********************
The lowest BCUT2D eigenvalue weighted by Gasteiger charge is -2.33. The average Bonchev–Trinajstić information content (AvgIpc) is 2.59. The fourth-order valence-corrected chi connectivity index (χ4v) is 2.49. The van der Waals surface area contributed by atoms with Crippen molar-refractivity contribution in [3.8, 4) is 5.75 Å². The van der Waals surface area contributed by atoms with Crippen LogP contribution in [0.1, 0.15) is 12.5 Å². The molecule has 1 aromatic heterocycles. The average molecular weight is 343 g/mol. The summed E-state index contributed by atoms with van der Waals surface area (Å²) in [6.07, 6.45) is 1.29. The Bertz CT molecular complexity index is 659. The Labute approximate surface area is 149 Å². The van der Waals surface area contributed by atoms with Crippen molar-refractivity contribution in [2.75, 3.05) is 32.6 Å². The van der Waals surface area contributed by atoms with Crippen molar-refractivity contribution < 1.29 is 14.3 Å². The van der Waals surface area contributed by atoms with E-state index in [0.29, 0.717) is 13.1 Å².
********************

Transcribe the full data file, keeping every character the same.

The lowest BCUT2D eigenvalue weighted by Gasteiger charge is -2.33. The average Bonchev–Trinajstić information content (AvgIpc) is 2.59. The fourth-order valence-corrected chi connectivity index (χ4v) is 2.49. The van der Waals surface area contributed by atoms with Crippen molar-refractivity contribution in [3.8, 4) is 5.75 Å². The van der Waals surface area contributed by atoms with Crippen LogP contribution in [0.1, 0.15) is 12.5 Å². The molecule has 1 aromatic heterocycles. The average molecular weight is 343 g/mol. The summed E-state index contributed by atoms with van der Waals surface area (Å²) in [6.07, 6.45) is 1.29. The Bertz CT molecular complexity index is 659. The Labute approximate surface area is 149 Å². The van der Waals surface area contributed by atoms with Crippen molar-refractivity contribution in [2.75, 3.05) is 32.6 Å². The van der Waals surface area contributed by atoms with Crippen molar-refractivity contribution < 1.29 is 14.3 Å². The van der Waals surface area contributed by atoms with E-state index in [0.29, 0.717) is 13.1 Å².